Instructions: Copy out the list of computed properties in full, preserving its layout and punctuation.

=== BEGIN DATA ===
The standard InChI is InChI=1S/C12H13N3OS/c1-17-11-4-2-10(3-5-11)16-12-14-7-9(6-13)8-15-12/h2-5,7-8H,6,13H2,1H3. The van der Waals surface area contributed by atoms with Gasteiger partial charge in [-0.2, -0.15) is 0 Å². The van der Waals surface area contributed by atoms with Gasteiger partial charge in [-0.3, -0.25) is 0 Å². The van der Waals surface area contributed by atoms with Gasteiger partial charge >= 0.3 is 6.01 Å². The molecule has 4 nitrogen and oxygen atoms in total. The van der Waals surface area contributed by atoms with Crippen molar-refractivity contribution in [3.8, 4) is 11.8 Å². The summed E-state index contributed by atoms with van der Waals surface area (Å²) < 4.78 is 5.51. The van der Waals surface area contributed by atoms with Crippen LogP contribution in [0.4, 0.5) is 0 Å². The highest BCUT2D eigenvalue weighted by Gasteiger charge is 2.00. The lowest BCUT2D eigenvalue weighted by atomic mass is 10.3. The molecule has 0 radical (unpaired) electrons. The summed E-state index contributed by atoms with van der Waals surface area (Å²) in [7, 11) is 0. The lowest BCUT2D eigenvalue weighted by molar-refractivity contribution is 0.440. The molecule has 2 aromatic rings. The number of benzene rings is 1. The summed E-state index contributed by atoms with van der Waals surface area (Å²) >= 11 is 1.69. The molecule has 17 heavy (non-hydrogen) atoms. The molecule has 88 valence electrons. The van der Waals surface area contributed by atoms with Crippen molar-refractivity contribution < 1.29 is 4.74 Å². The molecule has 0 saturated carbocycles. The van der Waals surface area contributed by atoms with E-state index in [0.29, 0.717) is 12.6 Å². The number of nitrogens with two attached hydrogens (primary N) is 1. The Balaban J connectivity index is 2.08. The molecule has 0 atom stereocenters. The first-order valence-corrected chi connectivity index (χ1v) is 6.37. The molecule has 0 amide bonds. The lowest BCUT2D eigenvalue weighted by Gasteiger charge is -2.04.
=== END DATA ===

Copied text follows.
The standard InChI is InChI=1S/C12H13N3OS/c1-17-11-4-2-10(3-5-11)16-12-14-7-9(6-13)8-15-12/h2-5,7-8H,6,13H2,1H3. The van der Waals surface area contributed by atoms with Gasteiger partial charge in [-0.2, -0.15) is 0 Å². The van der Waals surface area contributed by atoms with Gasteiger partial charge in [-0.3, -0.25) is 0 Å². The van der Waals surface area contributed by atoms with Gasteiger partial charge >= 0.3 is 6.01 Å². The molecule has 4 nitrogen and oxygen atoms in total. The van der Waals surface area contributed by atoms with Crippen molar-refractivity contribution in [3.8, 4) is 11.8 Å². The summed E-state index contributed by atoms with van der Waals surface area (Å²) < 4.78 is 5.51. The van der Waals surface area contributed by atoms with Crippen LogP contribution in [0.4, 0.5) is 0 Å². The highest BCUT2D eigenvalue weighted by Gasteiger charge is 2.00. The lowest BCUT2D eigenvalue weighted by atomic mass is 10.3. The molecule has 0 radical (unpaired) electrons. The summed E-state index contributed by atoms with van der Waals surface area (Å²) in [7, 11) is 0. The lowest BCUT2D eigenvalue weighted by molar-refractivity contribution is 0.440. The molecule has 2 aromatic rings. The number of benzene rings is 1. The summed E-state index contributed by atoms with van der Waals surface area (Å²) >= 11 is 1.69. The molecule has 17 heavy (non-hydrogen) atoms. The molecule has 88 valence electrons. The van der Waals surface area contributed by atoms with Crippen molar-refractivity contribution < 1.29 is 4.74 Å². The molecule has 0 saturated carbocycles. The van der Waals surface area contributed by atoms with E-state index in [0.29, 0.717) is 12.6 Å². The number of nitrogens with two attached hydrogens (primary N) is 1. The Balaban J connectivity index is 2.08. The molecule has 0 atom stereocenters. The first-order valence-corrected chi connectivity index (χ1v) is 6.37. The molecule has 0 amide bonds. The lowest BCUT2D eigenvalue weighted by Gasteiger charge is -2.04.